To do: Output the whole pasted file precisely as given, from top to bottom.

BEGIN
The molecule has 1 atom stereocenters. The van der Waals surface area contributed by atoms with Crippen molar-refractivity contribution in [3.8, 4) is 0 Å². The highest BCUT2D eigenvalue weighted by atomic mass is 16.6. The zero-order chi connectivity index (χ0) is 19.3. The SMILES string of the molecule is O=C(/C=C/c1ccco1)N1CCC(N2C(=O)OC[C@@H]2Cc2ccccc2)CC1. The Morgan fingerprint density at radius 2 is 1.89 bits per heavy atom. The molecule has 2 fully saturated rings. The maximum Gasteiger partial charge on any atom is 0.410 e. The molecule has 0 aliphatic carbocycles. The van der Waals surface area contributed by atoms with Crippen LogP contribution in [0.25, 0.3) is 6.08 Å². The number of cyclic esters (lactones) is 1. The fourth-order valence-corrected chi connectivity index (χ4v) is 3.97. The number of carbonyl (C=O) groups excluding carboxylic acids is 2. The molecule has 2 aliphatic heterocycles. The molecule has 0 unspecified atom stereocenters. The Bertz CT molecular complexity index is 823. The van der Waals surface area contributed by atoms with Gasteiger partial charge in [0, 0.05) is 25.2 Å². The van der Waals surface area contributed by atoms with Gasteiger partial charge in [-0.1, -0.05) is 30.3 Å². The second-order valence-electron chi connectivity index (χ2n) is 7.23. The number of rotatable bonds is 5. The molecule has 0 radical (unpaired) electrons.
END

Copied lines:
The molecule has 1 atom stereocenters. The van der Waals surface area contributed by atoms with Crippen molar-refractivity contribution in [3.8, 4) is 0 Å². The highest BCUT2D eigenvalue weighted by atomic mass is 16.6. The zero-order chi connectivity index (χ0) is 19.3. The SMILES string of the molecule is O=C(/C=C/c1ccco1)N1CCC(N2C(=O)OC[C@@H]2Cc2ccccc2)CC1. The Morgan fingerprint density at radius 2 is 1.89 bits per heavy atom. The molecule has 2 fully saturated rings. The maximum Gasteiger partial charge on any atom is 0.410 e. The molecule has 0 aliphatic carbocycles. The van der Waals surface area contributed by atoms with Crippen LogP contribution in [0.25, 0.3) is 6.08 Å². The number of cyclic esters (lactones) is 1. The fourth-order valence-corrected chi connectivity index (χ4v) is 3.97. The number of carbonyl (C=O) groups excluding carboxylic acids is 2. The molecule has 2 aliphatic heterocycles. The molecule has 0 unspecified atom stereocenters. The Bertz CT molecular complexity index is 823. The van der Waals surface area contributed by atoms with Gasteiger partial charge in [0, 0.05) is 25.2 Å². The van der Waals surface area contributed by atoms with Gasteiger partial charge in [-0.1, -0.05) is 30.3 Å². The second-order valence-electron chi connectivity index (χ2n) is 7.23. The number of rotatable bonds is 5. The molecule has 0 radical (unpaired) electrons.